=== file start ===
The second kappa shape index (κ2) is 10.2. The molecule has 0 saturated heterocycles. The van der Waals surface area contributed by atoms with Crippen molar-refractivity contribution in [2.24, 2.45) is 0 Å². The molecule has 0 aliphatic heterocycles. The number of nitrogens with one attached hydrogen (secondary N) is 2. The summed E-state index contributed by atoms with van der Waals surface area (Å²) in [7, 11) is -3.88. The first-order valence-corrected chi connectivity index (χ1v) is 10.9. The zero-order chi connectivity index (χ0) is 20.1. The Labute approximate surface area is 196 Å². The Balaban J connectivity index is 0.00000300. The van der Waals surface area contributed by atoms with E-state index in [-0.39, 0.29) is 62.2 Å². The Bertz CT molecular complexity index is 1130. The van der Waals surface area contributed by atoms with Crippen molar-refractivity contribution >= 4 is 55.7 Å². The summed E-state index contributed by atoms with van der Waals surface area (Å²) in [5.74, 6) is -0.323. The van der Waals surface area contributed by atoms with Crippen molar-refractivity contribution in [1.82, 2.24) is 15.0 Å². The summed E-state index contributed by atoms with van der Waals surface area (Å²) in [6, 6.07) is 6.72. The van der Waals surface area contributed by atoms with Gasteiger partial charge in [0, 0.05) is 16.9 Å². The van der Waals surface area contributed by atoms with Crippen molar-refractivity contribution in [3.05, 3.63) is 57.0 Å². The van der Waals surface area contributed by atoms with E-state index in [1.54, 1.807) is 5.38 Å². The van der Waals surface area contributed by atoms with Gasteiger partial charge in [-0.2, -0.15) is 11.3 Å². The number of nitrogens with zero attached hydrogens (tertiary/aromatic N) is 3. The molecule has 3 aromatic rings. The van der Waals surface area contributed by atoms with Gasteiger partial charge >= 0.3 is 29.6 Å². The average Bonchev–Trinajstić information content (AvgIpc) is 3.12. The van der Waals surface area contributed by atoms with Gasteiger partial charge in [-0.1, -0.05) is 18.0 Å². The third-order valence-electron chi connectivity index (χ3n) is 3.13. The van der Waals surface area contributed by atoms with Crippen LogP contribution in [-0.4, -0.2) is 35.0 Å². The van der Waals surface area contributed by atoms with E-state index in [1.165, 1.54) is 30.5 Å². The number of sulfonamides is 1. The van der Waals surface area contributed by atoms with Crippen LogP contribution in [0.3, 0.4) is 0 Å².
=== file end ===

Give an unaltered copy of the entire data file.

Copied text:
The second kappa shape index (κ2) is 10.2. The molecule has 0 saturated heterocycles. The van der Waals surface area contributed by atoms with Crippen molar-refractivity contribution in [2.24, 2.45) is 0 Å². The molecule has 0 aliphatic heterocycles. The number of nitrogens with one attached hydrogen (secondary N) is 2. The summed E-state index contributed by atoms with van der Waals surface area (Å²) in [7, 11) is -3.88. The first-order valence-corrected chi connectivity index (χ1v) is 10.9. The zero-order chi connectivity index (χ0) is 20.1. The Labute approximate surface area is 196 Å². The Balaban J connectivity index is 0.00000300. The van der Waals surface area contributed by atoms with E-state index in [-0.39, 0.29) is 62.2 Å². The Bertz CT molecular complexity index is 1130. The van der Waals surface area contributed by atoms with Crippen molar-refractivity contribution >= 4 is 55.7 Å². The summed E-state index contributed by atoms with van der Waals surface area (Å²) in [5.74, 6) is -0.323. The van der Waals surface area contributed by atoms with Crippen molar-refractivity contribution in [1.82, 2.24) is 15.0 Å². The summed E-state index contributed by atoms with van der Waals surface area (Å²) in [6, 6.07) is 6.72. The van der Waals surface area contributed by atoms with Gasteiger partial charge in [0, 0.05) is 16.9 Å². The van der Waals surface area contributed by atoms with Crippen molar-refractivity contribution in [3.05, 3.63) is 57.0 Å². The van der Waals surface area contributed by atoms with E-state index in [1.54, 1.807) is 5.38 Å². The van der Waals surface area contributed by atoms with Gasteiger partial charge in [-0.2, -0.15) is 11.3 Å². The number of nitrogens with zero attached hydrogens (tertiary/aromatic N) is 3. The molecule has 3 aromatic rings. The van der Waals surface area contributed by atoms with Gasteiger partial charge >= 0.3 is 29.6 Å². The average Bonchev–Trinajstić information content (AvgIpc) is 3.12. The van der Waals surface area contributed by atoms with Gasteiger partial charge in [-0.1, -0.05) is 18.0 Å². The third-order valence-electron chi connectivity index (χ3n) is 3.13. The van der Waals surface area contributed by atoms with Crippen LogP contribution in [-0.4, -0.2) is 35.0 Å². The van der Waals surface area contributed by atoms with E-state index in [1.165, 1.54) is 30.5 Å². The number of sulfonamides is 1. The van der Waals surface area contributed by atoms with Crippen LogP contribution in [0.3, 0.4) is 0 Å².